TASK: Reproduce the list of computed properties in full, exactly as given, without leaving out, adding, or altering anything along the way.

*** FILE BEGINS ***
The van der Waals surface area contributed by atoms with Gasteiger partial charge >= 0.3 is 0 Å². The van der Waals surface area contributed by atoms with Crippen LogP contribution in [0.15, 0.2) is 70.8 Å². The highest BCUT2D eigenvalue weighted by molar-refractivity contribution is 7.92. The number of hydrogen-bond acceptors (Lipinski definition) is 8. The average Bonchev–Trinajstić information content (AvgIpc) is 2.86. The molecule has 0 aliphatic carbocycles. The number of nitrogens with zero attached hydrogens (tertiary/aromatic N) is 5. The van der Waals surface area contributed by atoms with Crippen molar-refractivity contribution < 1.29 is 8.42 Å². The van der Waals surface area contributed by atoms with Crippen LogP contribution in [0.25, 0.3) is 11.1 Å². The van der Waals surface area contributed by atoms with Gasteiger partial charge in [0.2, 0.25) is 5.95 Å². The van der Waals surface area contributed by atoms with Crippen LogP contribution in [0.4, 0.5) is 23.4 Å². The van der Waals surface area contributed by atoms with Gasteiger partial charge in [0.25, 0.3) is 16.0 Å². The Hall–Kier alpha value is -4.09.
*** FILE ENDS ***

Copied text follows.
The van der Waals surface area contributed by atoms with Gasteiger partial charge >= 0.3 is 0 Å². The van der Waals surface area contributed by atoms with Crippen LogP contribution in [0.15, 0.2) is 70.8 Å². The highest BCUT2D eigenvalue weighted by molar-refractivity contribution is 7.92. The number of hydrogen-bond acceptors (Lipinski definition) is 8. The average Bonchev–Trinajstić information content (AvgIpc) is 2.86. The molecule has 0 aliphatic carbocycles. The number of nitrogens with zero attached hydrogens (tertiary/aromatic N) is 5. The van der Waals surface area contributed by atoms with Crippen molar-refractivity contribution < 1.29 is 8.42 Å². The van der Waals surface area contributed by atoms with Crippen LogP contribution in [0.25, 0.3) is 11.1 Å². The van der Waals surface area contributed by atoms with Gasteiger partial charge in [0.2, 0.25) is 5.95 Å². The van der Waals surface area contributed by atoms with Crippen LogP contribution in [0.4, 0.5) is 23.4 Å². The van der Waals surface area contributed by atoms with Gasteiger partial charge in [0.25, 0.3) is 16.0 Å². The Hall–Kier alpha value is -4.09.